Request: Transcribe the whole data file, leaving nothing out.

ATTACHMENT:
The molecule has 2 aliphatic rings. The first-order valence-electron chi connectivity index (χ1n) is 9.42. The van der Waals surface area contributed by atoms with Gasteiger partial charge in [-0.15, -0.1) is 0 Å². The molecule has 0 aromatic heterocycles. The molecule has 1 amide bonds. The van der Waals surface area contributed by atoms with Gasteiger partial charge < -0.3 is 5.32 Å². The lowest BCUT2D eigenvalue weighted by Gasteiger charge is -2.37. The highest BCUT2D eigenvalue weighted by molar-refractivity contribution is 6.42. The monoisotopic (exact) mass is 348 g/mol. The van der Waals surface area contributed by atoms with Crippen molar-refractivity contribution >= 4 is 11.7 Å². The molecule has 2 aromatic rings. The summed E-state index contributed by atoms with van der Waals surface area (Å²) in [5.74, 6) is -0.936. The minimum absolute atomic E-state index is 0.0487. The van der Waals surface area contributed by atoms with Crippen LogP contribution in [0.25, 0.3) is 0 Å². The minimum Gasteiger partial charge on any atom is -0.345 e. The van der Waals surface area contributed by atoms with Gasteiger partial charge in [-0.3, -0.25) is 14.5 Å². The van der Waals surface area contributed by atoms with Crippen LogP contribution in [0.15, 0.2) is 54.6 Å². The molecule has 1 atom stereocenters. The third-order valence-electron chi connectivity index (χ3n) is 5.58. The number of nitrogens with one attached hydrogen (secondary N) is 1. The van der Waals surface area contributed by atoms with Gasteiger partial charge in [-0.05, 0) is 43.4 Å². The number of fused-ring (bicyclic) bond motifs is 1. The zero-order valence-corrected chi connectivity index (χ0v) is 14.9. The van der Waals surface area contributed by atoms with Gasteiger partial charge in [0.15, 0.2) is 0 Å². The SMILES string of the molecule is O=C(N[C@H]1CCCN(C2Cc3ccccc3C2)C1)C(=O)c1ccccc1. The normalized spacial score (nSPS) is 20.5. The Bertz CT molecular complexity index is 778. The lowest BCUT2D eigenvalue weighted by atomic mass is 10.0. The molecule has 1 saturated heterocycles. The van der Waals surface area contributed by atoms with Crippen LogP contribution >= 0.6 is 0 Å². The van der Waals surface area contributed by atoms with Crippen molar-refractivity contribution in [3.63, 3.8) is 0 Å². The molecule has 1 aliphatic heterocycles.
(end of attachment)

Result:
The molecule has 2 aliphatic rings. The first-order valence-electron chi connectivity index (χ1n) is 9.42. The van der Waals surface area contributed by atoms with Gasteiger partial charge in [-0.15, -0.1) is 0 Å². The molecule has 0 aromatic heterocycles. The molecule has 1 amide bonds. The van der Waals surface area contributed by atoms with Gasteiger partial charge < -0.3 is 5.32 Å². The lowest BCUT2D eigenvalue weighted by Gasteiger charge is -2.37. The highest BCUT2D eigenvalue weighted by molar-refractivity contribution is 6.42. The monoisotopic (exact) mass is 348 g/mol. The van der Waals surface area contributed by atoms with Crippen molar-refractivity contribution >= 4 is 11.7 Å². The molecule has 2 aromatic rings. The summed E-state index contributed by atoms with van der Waals surface area (Å²) in [5.74, 6) is -0.936. The minimum absolute atomic E-state index is 0.0487. The van der Waals surface area contributed by atoms with Crippen LogP contribution in [0.25, 0.3) is 0 Å². The minimum Gasteiger partial charge on any atom is -0.345 e. The van der Waals surface area contributed by atoms with Gasteiger partial charge in [-0.3, -0.25) is 14.5 Å². The van der Waals surface area contributed by atoms with Crippen LogP contribution in [0.15, 0.2) is 54.6 Å². The molecule has 1 atom stereocenters. The third-order valence-electron chi connectivity index (χ3n) is 5.58. The number of nitrogens with one attached hydrogen (secondary N) is 1. The van der Waals surface area contributed by atoms with Gasteiger partial charge in [-0.05, 0) is 43.4 Å². The number of fused-ring (bicyclic) bond motifs is 1. The zero-order valence-corrected chi connectivity index (χ0v) is 14.9. The van der Waals surface area contributed by atoms with Gasteiger partial charge in [0.15, 0.2) is 0 Å². The SMILES string of the molecule is O=C(N[C@H]1CCCN(C2Cc3ccccc3C2)C1)C(=O)c1ccccc1. The normalized spacial score (nSPS) is 20.5. The Bertz CT molecular complexity index is 778. The lowest BCUT2D eigenvalue weighted by atomic mass is 10.0. The molecule has 1 saturated heterocycles. The van der Waals surface area contributed by atoms with Crippen LogP contribution >= 0.6 is 0 Å². The van der Waals surface area contributed by atoms with Crippen molar-refractivity contribution in [3.63, 3.8) is 0 Å². The molecule has 1 aliphatic heterocycles.